ICAEW.com works better with JavaScript enabled.

Autumn Statement 2016: Budget and Finance Bill timetable

Archived content

This page has been archived because it is no longer current information but is still relevant, or it is current but over 12 months old
  • Publish date: 25 November 2016
  • Archived on: 01 January 2019

ICAEW Tax Faculty provides analysis of the announcements relating to the Budget and Finance Bill timetable in the 2016 Autumn Statement.

TaxTalk Special

Watch the video broadcast from the Tax Faculty discussing the key tax-related announcements.

Watch now
In a moment of humour and perhaps deep irony, of which more below, the Chancellor announced that this would be his first, and last, Autumn Statement. What he meant was that the government proposes to change the Budget process so that there is only one major fiscal event a year rather than two as at present.

The plan is that:

  • the Budget will move from the spring in each year to the previous autumn;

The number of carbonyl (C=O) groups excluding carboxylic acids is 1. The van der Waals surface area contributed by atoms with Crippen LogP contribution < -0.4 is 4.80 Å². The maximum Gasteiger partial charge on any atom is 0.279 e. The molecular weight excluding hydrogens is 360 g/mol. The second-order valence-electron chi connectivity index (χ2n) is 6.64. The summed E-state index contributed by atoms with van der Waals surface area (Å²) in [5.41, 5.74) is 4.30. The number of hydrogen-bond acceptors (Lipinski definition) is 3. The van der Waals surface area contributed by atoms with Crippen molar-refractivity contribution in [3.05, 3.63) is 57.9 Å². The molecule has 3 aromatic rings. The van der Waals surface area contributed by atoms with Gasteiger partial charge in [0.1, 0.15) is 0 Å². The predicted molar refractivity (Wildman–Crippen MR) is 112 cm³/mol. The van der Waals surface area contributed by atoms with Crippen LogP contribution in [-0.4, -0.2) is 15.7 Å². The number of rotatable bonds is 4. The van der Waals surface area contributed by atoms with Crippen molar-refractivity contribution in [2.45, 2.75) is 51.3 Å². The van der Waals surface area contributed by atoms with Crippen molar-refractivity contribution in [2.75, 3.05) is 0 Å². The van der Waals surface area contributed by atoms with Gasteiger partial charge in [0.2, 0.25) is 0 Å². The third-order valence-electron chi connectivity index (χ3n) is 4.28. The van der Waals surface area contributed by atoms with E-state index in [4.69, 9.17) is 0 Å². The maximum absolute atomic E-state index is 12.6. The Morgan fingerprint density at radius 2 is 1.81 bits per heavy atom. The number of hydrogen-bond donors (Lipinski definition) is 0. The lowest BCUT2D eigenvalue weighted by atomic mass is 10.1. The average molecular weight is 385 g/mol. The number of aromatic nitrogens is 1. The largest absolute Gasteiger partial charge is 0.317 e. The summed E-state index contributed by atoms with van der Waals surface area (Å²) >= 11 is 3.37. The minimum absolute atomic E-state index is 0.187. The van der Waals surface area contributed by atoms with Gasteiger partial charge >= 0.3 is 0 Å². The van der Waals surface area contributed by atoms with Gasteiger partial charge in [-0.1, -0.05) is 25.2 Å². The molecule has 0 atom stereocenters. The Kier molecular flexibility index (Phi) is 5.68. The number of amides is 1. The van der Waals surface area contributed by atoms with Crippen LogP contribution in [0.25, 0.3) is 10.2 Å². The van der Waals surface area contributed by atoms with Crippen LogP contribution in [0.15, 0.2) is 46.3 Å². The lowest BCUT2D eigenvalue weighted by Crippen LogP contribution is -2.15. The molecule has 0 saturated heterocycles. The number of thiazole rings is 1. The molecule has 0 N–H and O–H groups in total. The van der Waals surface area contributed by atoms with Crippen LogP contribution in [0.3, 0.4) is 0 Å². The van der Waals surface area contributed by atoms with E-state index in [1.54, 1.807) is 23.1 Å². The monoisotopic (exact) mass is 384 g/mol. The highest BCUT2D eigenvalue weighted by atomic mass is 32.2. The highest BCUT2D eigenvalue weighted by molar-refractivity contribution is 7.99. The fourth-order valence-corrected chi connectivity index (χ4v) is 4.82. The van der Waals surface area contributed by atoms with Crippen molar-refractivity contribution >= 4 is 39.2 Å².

• the Finance Bill will be published in the autumn at or around the time of the Budget;
  • the Finance Bill will be enacted before the start of the tax year to which the measures relate; and
  • there will be a Spring Statement responding to the OBR forecast at that time.

Currently, the Finance Bill is published shortly after the Spring Budget with draft legislation for inclusion in the Bill published the previous December. Under the new proposal, the publication of draft legislation will be brought forward to the previous summer.

The new system will start in the autumn of 2017, and the Spring Budget next year will be the last.

The OBR is required under law to report on the government’s finances twice a year, hence the need for the Spring Statement. However, it looks like the Spring Statement may also be used to start consultations on how long-term fiscal challenges may be addressed. In addition, the government reserves the right to make changes to fiscal policy at the time of the Spring Statement should it prove necessary.

We support the move to one fiscal event. We also welcome the proposal to advance the Budget to the previous autumn and bring forward the Finance Bill process so that it is enacted before the start of the tax year. But this is only one half of providing taxpayers with certainty: the other is ensuring that the Finance Bill is well drafted and clear in scope. To do that, more time is needed to allow for greater parliamentary scrutiny. It looks as though the timetable will merely be brought forward rather than allowing more time for consideration – thus failing to address one of the main complaints about the existing Finance Bill process.